Brian Wallach and Sandra Abrevaya are a power couple in Chicago. They met during Obama’s campaign for President and both worked in the White House under Obama. They have impressive connections in the Biden Administration, as well.
But a lot has happened since their marriage in 2013. In 2017 Wallach was diagnosed with amyotrophic lateral sclerosis (ALS), one of the most terrifying of many rare diseases. It leads to gradual paralysis and death within three to five years from diagnosis. Wallach is still alive, but severely handicapped – at this stage he can barely communicate.
But this has not stopped him and his wife from using their impressive professional skillset to lobby for funding for ALS research. According to a feature in STAT:
[They] have galvanized what is likely the most successful patient advocacy campaign of the 21st century. Since starting from scratch in 2019, the couple has built a movement that culminated, last month, in President Biden signing legislation to fund $600 million of ALS research and patient-focused programs in the next six years.
While their fortitude and fierce energy are inspiring, is it fair that ALS receive gigantic funding while other rare diseases languish without celebrity backing? ALS is a terrible disease. However, more common diseases affect far more people in the developing world and receive relatively little funding. How should funding decisions be made? – by lobbying? by severity? by how common they are?
One facet of this issue is discussed in a recent issue of the Journal of Medical Ethics. Monica Magalhaes, of Rutgers University, attempts to clarify the ethical issues. She contends that “the goal of orphan drug policy should be to make prevalence irrelevant to funding decisions”. Her conclusion is:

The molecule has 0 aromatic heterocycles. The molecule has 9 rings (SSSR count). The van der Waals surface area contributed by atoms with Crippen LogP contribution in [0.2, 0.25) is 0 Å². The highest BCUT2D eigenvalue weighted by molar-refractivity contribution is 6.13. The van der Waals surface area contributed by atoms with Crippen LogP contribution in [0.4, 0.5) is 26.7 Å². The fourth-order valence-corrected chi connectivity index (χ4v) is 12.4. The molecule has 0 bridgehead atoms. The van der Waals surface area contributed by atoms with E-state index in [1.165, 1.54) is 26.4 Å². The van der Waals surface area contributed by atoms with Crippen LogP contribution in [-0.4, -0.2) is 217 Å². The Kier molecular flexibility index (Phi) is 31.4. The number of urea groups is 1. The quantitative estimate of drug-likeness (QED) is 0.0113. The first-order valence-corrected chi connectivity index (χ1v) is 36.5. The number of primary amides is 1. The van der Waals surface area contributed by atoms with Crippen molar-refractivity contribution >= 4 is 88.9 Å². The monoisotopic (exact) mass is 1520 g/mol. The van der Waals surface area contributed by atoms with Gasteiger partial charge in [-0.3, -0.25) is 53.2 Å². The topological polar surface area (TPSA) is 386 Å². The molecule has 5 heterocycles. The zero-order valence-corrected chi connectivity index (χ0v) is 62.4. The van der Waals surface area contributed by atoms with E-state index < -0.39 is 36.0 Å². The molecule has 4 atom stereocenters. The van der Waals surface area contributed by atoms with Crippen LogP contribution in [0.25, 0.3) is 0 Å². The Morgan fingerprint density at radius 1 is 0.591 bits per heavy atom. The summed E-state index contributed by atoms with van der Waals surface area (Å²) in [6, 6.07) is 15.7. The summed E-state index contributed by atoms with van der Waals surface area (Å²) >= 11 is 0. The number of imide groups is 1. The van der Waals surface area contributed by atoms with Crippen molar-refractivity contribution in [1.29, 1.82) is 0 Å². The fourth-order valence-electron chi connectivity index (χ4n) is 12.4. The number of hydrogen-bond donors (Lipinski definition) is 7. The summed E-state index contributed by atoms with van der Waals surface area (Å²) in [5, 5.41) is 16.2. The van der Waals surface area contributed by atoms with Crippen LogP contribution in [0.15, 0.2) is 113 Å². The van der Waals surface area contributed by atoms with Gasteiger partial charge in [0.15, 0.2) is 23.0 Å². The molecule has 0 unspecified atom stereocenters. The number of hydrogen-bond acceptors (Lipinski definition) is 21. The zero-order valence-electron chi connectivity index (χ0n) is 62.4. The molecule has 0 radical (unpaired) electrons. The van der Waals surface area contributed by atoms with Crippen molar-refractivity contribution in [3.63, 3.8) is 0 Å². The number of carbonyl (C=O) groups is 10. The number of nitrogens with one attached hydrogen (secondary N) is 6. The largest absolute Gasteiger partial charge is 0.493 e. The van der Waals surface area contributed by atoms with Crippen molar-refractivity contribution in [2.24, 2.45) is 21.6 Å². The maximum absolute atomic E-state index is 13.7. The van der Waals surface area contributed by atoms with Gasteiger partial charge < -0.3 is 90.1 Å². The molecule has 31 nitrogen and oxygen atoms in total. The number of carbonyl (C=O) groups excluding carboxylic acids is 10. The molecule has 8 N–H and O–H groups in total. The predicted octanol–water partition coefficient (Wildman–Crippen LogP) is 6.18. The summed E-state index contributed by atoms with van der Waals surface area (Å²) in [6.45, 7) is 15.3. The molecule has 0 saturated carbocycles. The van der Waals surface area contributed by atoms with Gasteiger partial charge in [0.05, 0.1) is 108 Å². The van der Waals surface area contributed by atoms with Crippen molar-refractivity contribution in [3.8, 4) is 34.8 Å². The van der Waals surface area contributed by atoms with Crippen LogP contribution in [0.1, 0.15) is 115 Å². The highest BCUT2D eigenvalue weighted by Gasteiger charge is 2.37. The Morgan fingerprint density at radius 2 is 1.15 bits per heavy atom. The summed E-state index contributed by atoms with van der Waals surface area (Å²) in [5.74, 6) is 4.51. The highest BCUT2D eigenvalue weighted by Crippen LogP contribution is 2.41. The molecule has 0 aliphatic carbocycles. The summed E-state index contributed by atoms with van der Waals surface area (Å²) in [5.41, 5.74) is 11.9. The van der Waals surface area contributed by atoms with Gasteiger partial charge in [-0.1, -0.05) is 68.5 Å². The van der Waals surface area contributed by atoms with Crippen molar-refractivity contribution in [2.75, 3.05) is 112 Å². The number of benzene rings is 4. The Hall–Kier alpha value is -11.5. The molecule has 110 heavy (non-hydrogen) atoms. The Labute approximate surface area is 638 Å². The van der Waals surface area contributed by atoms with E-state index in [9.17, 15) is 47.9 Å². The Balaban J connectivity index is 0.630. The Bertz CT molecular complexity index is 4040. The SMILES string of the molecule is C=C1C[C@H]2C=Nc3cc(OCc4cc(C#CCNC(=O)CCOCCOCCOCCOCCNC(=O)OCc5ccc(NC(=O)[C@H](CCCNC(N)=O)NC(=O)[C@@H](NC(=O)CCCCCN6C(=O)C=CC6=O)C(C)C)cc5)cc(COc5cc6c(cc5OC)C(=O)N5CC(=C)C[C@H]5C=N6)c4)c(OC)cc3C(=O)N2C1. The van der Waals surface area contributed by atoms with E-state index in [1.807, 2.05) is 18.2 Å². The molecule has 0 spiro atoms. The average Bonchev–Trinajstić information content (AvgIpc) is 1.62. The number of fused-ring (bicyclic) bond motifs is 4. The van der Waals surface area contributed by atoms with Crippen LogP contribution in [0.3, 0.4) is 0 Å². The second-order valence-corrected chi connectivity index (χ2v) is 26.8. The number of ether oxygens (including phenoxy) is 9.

Current orphan drug policies aim to address the lack of access to treatments by patients with severe rare diseases, out of a concern that meeting their claims is as important as meeting claims of patients with common diseases. The prevalence of a disease is irrelevant to the strength of these claims. Accordingly, policies aiming to treat equal claims equally should make prevalence irrelevant to funding decisions. It is severity, not prevalence, that drives our judgments that important claims are being overlooked when treatments for severe rare diseases are not funded. Unlike prevalence, severity is an appropriate consideration for priority setting. Therefore, we have reasons to raise the cost-effectiveness threshold for costly severe diseases, or otherwise give these diseases some form of special treatment, regardless of how rare they are.